Do nuclear threats work? President Trump seems to think so. His recent warning that the United States would rain down “fire and fury” upon North Korea may have been improvised, as some media reports suggest, but it may also be part of a strategy to intimidate the North Koreans and get them to restrain their nuclear program.
Some historians and policymakers have long looked to a specific case to claim that such nuclear threats against North Korea have worked in the past. In 1953, they assert, the newly elected Dwight D. Eisenhower, determined to redeem his campaign pledge to end the unpopular Korean War, passed along a secret message to the communist Chinese and the North Koreans: Agree to an armistice, or we will unleash our nuclear weapons on you. The result, so the story goes, was immediate: The communists agreed to an armistice, leading to an icy peace along the demilitarized zone at the 38th parallel.
Naturally, presidents and war hawks like the simplicity of this tale. Bold president rattles nuclear saber; bad guys stand down. This may well have been in Trump’s mind when he spoke earlier this week.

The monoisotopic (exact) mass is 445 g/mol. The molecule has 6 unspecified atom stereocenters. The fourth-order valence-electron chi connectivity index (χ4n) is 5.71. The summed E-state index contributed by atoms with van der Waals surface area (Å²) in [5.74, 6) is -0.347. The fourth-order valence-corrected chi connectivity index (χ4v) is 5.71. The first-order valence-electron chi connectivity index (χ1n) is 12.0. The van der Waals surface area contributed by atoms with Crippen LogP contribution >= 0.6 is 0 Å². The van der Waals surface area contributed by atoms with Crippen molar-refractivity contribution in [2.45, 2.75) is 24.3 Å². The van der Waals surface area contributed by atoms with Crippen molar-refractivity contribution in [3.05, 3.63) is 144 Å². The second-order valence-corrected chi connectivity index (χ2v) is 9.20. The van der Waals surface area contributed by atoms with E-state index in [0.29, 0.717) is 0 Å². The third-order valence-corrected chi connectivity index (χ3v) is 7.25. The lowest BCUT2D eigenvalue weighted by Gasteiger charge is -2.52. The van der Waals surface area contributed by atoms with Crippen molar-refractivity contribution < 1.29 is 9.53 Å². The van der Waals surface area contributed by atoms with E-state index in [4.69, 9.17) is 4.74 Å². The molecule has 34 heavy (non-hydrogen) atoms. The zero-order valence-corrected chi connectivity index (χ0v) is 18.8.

The trouble is, it never happened. Ike’s nuclear bluff, and its supposed success at ending the hostilities, is a dangerous myth, one that gave later presidents false confidence in the effectiveness of nuclear intimidation.
When Eisenhower took office, he did indeed wish to end the war in Korea. He traveled to the embattled peninsula in December 1952 to inspect the front and concluded that the war would go on forever unless he either agreed to an armistice or dramatically increased the American war effort.